Featured Articles

Analyst reveals Apple Watch spec

Analyst reveals Apple Watch spec

An analyst has examined the Apple Watch supply chain in an effort to ascertain the exact spec of Cupertino’s new gadget…

More...
Nvidia's first 20nm product is a mobile SoC

Nvidia's first 20nm product is a mobile SoC

For much of the year we were under the impression that the second generation Maxwell will end up as a 20nm…

More...
Nvidia GTX 980 reviewed

Nvidia GTX 980 reviewed

Nvidia has released two new graphics cards based on its latest Maxwell GPU architecture. The Geforce GTX 970 and Geforce GTX…

More...
Nvidia adjusts GTX 980 and GTX 970 pricing

Nvidia adjusts GTX 980 and GTX 970 pricing

It appears that Nvidia has been feeling the pulse of the market and took some note from comments regarding the original…

More...
PowerColor TurboDuo R9 285 reviewed

PowerColor TurboDuo R9 285 reviewed

Today we will take a look at the PowerColor TurboDuo Radeon R9 285. The card is based on AMD’s new…

More...
Frontpage Slideshow | Copyright © 2006-2010 orks, a business unit of Nuevvo Webware Ltd.
Monday, 10 February 2014 10:22

EA stuffs up Dungeon Keeper

Written by Nick Farrell



In-app payment system source of criticism

Electronic Arts is facing strong criticism over the in-app payment system in its Dungeon Keeper game which some players claim is "unplayable" unless they spent significant sums to speed up progress and get upgrades.

EA insisted that it designed the game to fit in with typical patterns of mobile play and people did not have to spend money if they did not want to. Of course they don’t have to buy it either, which might be what is happening. Even Peter Molyneux, maker of the original Dungeon Keeper, said EA had not got the game's balance right.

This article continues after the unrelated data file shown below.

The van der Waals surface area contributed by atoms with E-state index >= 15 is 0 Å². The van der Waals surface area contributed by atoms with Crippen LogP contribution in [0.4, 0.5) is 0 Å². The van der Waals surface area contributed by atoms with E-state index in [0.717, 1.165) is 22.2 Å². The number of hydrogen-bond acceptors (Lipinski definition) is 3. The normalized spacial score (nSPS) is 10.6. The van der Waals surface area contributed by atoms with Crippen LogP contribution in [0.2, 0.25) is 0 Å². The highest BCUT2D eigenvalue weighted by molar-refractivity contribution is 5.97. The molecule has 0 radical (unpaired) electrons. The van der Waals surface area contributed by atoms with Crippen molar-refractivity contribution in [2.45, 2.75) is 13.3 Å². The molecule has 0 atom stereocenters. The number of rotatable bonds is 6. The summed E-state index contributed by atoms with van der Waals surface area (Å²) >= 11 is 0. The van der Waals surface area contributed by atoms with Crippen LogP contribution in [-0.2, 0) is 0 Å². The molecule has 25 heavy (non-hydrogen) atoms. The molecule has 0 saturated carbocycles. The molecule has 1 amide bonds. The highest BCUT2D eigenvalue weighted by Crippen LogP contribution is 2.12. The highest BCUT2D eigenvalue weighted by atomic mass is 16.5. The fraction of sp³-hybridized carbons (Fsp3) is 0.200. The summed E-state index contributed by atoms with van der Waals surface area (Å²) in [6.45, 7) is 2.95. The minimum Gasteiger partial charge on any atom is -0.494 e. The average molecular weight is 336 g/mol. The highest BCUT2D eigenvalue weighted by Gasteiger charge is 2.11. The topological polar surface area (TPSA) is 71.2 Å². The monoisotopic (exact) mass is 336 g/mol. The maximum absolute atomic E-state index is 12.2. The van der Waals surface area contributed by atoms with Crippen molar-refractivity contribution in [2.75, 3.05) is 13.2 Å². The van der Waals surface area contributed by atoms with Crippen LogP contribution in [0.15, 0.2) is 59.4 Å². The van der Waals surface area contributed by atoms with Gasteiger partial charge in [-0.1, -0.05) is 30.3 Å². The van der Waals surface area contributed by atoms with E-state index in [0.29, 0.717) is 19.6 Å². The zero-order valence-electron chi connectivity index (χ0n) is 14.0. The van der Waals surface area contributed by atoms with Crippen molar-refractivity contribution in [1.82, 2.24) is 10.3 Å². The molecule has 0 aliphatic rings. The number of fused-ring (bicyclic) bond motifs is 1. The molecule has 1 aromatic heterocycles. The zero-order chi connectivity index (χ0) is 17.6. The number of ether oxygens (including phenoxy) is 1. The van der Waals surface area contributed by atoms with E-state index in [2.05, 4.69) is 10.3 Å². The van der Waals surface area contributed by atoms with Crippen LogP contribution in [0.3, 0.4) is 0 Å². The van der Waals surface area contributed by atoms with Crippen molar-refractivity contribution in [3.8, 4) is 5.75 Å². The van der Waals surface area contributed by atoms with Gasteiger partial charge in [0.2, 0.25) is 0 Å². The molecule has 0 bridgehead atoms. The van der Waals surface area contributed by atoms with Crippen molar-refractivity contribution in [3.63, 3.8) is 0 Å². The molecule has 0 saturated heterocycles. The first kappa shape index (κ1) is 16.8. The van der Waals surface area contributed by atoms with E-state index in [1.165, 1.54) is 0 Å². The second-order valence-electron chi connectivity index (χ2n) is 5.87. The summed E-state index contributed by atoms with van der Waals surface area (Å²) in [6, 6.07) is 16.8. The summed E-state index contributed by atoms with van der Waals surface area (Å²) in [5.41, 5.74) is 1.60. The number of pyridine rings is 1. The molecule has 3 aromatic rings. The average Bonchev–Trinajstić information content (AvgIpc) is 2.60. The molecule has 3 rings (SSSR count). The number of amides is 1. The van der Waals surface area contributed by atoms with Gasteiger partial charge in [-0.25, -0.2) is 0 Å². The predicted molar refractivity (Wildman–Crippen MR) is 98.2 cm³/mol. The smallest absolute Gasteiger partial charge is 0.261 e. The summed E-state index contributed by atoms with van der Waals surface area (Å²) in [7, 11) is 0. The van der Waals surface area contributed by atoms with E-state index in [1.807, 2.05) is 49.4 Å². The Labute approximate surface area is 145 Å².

EA’s Dungeon Keeper has been pasted in tech news sites. Reviewers criticised the game's aggressive use of in-app purchases which involve paying real money for an in-game resource called gems. The problem is that you need hundreds of gems to play so the game simply was not “free to play". Dungeon Keeper gives the player the job of constructing and running an underground lair to which they attract monsters that are then used to defend the place against attackers. Minions called imps dig out rooms and corridors to create the dungeon. But the imps work much too slowly unless players buy gems. Without this resource the game makes players wait four hours to dig out some types of territory and 24 hours to dig out rockier parts.

Peter Molyneux, who designed the original 1997 Dungeon Keeper game, said he too was shocked when he saw the time it would take to dig out some sections of the map. He told the BBC that EAs game was ridiculous. “I just want to make a dungeon. I don't want to schedule it on my alarm clock for six days to come back for a block to be chipped,'" he told the BBC.

An EA spokeswoman said it thought it had got the balance right. It was supposed to be that you check in a few minutes here and there throughout the day rather than sitting watching it. In an interview on Tab Times EA said that the number of five star reviews the game had on the App Store and Google Play showed how popular it was.

blog comments powered by Disqus

 

Facebook activity

Latest Commented Articles

Recent Comments